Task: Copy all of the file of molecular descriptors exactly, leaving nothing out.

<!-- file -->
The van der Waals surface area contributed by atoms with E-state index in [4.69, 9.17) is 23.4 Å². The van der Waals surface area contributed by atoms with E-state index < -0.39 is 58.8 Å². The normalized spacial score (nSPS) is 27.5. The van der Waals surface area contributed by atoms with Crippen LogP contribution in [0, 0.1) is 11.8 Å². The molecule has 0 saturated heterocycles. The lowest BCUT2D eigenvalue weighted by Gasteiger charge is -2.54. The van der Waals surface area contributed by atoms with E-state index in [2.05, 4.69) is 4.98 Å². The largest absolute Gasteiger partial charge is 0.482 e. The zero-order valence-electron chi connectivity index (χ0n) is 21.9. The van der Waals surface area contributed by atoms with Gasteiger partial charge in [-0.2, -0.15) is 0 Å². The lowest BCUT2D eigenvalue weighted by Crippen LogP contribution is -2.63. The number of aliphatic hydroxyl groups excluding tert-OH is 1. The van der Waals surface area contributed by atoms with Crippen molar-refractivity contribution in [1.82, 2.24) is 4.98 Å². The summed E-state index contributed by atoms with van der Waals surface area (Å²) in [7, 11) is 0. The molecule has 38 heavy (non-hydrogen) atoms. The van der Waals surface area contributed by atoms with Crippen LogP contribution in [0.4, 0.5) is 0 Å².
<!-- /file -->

The van der Waals surface area contributed by atoms with E-state index in [4.69, 9.17) is 23.4 Å². The van der Waals surface area contributed by atoms with E-state index < -0.39 is 58.8 Å². The normalized spacial score (nSPS) is 27.5. The van der Waals surface area contributed by atoms with Crippen LogP contribution in [0, 0.1) is 11.8 Å². The molecule has 0 saturated heterocycles. The lowest BCUT2D eigenvalue weighted by Gasteiger charge is -2.54. The van der Waals surface area contributed by atoms with E-state index in [2.05, 4.69) is 4.98 Å². The largest absolute Gasteiger partial charge is 0.482 e. The zero-order valence-electron chi connectivity index (χ0n) is 21.9. The van der Waals surface area contributed by atoms with Gasteiger partial charge in [-0.2, -0.15) is 0 Å². The lowest BCUT2D eigenvalue weighted by Crippen LogP contribution is -2.63. The number of aliphatic hydroxyl groups excluding tert-OH is 1. The van der Waals surface area contributed by atoms with Crippen molar-refractivity contribution in [1.82, 2.24) is 4.98 Å². The summed E-state index contributed by atoms with van der Waals surface area (Å²) in [7, 11) is 0. The molecule has 38 heavy (non-hydrogen) atoms. The van der Waals surface area contributed by atoms with Crippen LogP contribution in [0.4, 0.5) is 0 Å².